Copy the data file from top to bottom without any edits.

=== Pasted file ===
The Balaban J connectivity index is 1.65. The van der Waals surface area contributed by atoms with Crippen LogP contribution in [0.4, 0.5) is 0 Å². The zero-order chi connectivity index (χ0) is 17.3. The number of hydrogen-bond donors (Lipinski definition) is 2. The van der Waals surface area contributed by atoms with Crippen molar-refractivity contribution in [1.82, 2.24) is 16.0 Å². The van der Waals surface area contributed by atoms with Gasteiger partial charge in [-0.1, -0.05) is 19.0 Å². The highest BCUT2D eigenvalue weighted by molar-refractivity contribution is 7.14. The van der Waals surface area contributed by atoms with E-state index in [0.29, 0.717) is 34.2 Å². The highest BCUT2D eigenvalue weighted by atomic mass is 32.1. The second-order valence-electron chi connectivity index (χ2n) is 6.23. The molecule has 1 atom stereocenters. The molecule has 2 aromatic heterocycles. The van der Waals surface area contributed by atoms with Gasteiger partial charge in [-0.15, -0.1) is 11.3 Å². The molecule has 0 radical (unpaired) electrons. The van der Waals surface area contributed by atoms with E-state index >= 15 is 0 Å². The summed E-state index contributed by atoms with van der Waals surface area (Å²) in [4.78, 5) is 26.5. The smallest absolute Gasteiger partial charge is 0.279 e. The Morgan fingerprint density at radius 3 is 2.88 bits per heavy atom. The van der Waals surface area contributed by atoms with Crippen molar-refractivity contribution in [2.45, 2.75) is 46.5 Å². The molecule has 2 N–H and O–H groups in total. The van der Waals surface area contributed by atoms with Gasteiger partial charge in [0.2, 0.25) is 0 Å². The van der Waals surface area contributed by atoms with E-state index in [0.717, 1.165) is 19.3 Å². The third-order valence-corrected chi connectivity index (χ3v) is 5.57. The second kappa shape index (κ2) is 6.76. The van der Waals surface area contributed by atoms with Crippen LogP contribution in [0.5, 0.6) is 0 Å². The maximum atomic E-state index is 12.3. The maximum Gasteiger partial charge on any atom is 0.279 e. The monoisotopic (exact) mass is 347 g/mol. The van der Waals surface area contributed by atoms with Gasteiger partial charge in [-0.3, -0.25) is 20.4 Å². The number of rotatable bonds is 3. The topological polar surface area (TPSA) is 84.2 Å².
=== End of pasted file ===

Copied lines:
The Balaban J connectivity index is 1.65. The van der Waals surface area contributed by atoms with Crippen LogP contribution in [0.4, 0.5) is 0 Å². The zero-order chi connectivity index (χ0) is 17.3. The number of hydrogen-bond donors (Lipinski definition) is 2. The van der Waals surface area contributed by atoms with Crippen molar-refractivity contribution in [1.82, 2.24) is 16.0 Å². The van der Waals surface area contributed by atoms with Gasteiger partial charge in [-0.1, -0.05) is 19.0 Å². The highest BCUT2D eigenvalue weighted by molar-refractivity contribution is 7.14. The van der Waals surface area contributed by atoms with E-state index in [0.29, 0.717) is 34.2 Å². The highest BCUT2D eigenvalue weighted by atomic mass is 32.1. The second-order valence-electron chi connectivity index (χ2n) is 6.23. The molecule has 1 atom stereocenters. The molecule has 2 aromatic heterocycles. The van der Waals surface area contributed by atoms with Gasteiger partial charge in [-0.15, -0.1) is 11.3 Å². The molecule has 0 radical (unpaired) electrons. The van der Waals surface area contributed by atoms with E-state index >= 15 is 0 Å². The summed E-state index contributed by atoms with van der Waals surface area (Å²) in [4.78, 5) is 26.5. The smallest absolute Gasteiger partial charge is 0.279 e. The Morgan fingerprint density at radius 3 is 2.88 bits per heavy atom. The van der Waals surface area contributed by atoms with Crippen molar-refractivity contribution in [2.45, 2.75) is 46.5 Å². The molecule has 2 N–H and O–H groups in total. The van der Waals surface area contributed by atoms with Gasteiger partial charge in [0.2, 0.25) is 0 Å². The van der Waals surface area contributed by atoms with E-state index in [0.717, 1.165) is 19.3 Å². The third-order valence-corrected chi connectivity index (χ3v) is 5.57. The second kappa shape index (κ2) is 6.76. The van der Waals surface area contributed by atoms with Crippen LogP contribution in [0.5, 0.6) is 0 Å². The maximum atomic E-state index is 12.3. The maximum Gasteiger partial charge on any atom is 0.279 e. The monoisotopic (exact) mass is 347 g/mol. The van der Waals surface area contributed by atoms with Gasteiger partial charge in [-0.3, -0.25) is 20.4 Å². The number of rotatable bonds is 3. The topological polar surface area (TPSA) is 84.2 Å².